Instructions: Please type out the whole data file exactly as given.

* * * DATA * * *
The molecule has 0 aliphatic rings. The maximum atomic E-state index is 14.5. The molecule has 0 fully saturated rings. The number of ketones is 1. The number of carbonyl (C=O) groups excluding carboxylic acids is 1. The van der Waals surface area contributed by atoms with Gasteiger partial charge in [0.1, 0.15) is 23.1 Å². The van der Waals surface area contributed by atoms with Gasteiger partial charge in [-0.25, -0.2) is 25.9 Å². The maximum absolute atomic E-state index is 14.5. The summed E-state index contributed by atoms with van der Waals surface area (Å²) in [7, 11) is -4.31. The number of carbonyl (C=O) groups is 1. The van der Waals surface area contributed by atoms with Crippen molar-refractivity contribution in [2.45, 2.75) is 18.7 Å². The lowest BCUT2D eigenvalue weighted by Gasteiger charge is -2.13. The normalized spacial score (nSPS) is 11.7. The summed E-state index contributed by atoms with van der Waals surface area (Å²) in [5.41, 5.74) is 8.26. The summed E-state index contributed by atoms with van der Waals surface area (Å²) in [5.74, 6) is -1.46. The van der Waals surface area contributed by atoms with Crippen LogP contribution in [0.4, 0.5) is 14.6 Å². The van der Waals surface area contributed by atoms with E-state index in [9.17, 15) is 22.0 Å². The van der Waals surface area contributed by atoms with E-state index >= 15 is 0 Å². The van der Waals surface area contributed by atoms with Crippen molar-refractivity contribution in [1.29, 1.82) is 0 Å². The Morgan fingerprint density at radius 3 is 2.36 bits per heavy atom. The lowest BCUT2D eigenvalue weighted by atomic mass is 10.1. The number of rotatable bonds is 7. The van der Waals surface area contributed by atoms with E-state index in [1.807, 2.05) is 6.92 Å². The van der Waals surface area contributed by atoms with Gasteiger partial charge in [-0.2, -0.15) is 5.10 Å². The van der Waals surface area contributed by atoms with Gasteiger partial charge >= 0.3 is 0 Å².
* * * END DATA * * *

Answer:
The molecule has 0 aliphatic rings. The maximum atomic E-state index is 14.5. The molecule has 0 fully saturated rings. The number of ketones is 1. The number of carbonyl (C=O) groups excluding carboxylic acids is 1. The van der Waals surface area contributed by atoms with Gasteiger partial charge in [0.1, 0.15) is 23.1 Å². The van der Waals surface area contributed by atoms with Gasteiger partial charge in [-0.25, -0.2) is 25.9 Å². The maximum absolute atomic E-state index is 14.5. The summed E-state index contributed by atoms with van der Waals surface area (Å²) in [7, 11) is -4.31. The number of carbonyl (C=O) groups is 1. The van der Waals surface area contributed by atoms with Crippen molar-refractivity contribution in [2.45, 2.75) is 18.7 Å². The lowest BCUT2D eigenvalue weighted by Gasteiger charge is -2.13. The normalized spacial score (nSPS) is 11.7. The summed E-state index contributed by atoms with van der Waals surface area (Å²) in [5.41, 5.74) is 8.26. The summed E-state index contributed by atoms with van der Waals surface area (Å²) in [5.74, 6) is -1.46. The van der Waals surface area contributed by atoms with Crippen LogP contribution in [0.4, 0.5) is 14.6 Å². The van der Waals surface area contributed by atoms with E-state index in [9.17, 15) is 22.0 Å². The van der Waals surface area contributed by atoms with E-state index >= 15 is 0 Å². The van der Waals surface area contributed by atoms with Crippen molar-refractivity contribution in [1.29, 1.82) is 0 Å². The Morgan fingerprint density at radius 3 is 2.36 bits per heavy atom. The lowest BCUT2D eigenvalue weighted by atomic mass is 10.1. The number of rotatable bonds is 7. The van der Waals surface area contributed by atoms with E-state index in [1.807, 2.05) is 6.92 Å². The van der Waals surface area contributed by atoms with Gasteiger partial charge in [-0.2, -0.15) is 5.10 Å². The van der Waals surface area contributed by atoms with Gasteiger partial charge >= 0.3 is 0 Å².